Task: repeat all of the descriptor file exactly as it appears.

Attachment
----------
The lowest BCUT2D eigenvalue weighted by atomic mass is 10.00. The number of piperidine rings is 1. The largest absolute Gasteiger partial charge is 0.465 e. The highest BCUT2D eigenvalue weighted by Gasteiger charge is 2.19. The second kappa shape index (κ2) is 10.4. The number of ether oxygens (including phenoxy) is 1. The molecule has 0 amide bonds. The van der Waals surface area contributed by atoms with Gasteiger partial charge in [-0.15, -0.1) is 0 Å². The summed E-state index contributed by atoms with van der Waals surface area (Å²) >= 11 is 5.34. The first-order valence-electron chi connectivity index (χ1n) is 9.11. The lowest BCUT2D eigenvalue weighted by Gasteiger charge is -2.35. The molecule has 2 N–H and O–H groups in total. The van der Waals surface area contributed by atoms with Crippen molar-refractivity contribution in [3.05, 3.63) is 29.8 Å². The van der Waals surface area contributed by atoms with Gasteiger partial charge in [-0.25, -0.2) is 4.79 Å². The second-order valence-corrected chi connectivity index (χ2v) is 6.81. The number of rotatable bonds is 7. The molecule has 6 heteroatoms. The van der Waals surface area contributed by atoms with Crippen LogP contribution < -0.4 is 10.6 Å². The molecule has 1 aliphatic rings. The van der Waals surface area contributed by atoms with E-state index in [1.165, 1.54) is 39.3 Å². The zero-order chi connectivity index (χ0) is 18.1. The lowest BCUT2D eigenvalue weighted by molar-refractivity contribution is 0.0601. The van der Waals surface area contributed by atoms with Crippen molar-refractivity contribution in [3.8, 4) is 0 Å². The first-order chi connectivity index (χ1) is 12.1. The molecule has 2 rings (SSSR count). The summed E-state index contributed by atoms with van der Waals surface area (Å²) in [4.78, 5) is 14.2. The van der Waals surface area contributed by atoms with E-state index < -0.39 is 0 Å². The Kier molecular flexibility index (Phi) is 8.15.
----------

The lowest BCUT2D eigenvalue weighted by atomic mass is 10.00. The number of piperidine rings is 1. The largest absolute Gasteiger partial charge is 0.465 e. The highest BCUT2D eigenvalue weighted by Gasteiger charge is 2.19. The second kappa shape index (κ2) is 10.4. The number of ether oxygens (including phenoxy) is 1. The molecule has 0 amide bonds. The van der Waals surface area contributed by atoms with Gasteiger partial charge in [-0.15, -0.1) is 0 Å². The summed E-state index contributed by atoms with van der Waals surface area (Å²) >= 11 is 5.34. The first-order valence-electron chi connectivity index (χ1n) is 9.11. The lowest BCUT2D eigenvalue weighted by Gasteiger charge is -2.35. The molecule has 2 N–H and O–H groups in total. The van der Waals surface area contributed by atoms with Crippen molar-refractivity contribution in [3.05, 3.63) is 29.8 Å². The van der Waals surface area contributed by atoms with Gasteiger partial charge in [-0.25, -0.2) is 4.79 Å². The second-order valence-corrected chi connectivity index (χ2v) is 6.81. The number of rotatable bonds is 7. The molecule has 6 heteroatoms. The van der Waals surface area contributed by atoms with Crippen LogP contribution < -0.4 is 10.6 Å². The molecule has 1 aliphatic rings. The van der Waals surface area contributed by atoms with E-state index in [1.165, 1.54) is 39.3 Å². The zero-order chi connectivity index (χ0) is 18.1. The lowest BCUT2D eigenvalue weighted by molar-refractivity contribution is 0.0601. The van der Waals surface area contributed by atoms with Crippen molar-refractivity contribution in [3.8, 4) is 0 Å². The first-order chi connectivity index (χ1) is 12.1. The molecule has 2 rings (SSSR count). The summed E-state index contributed by atoms with van der Waals surface area (Å²) in [4.78, 5) is 14.2. The van der Waals surface area contributed by atoms with E-state index < -0.39 is 0 Å². The Kier molecular flexibility index (Phi) is 8.15.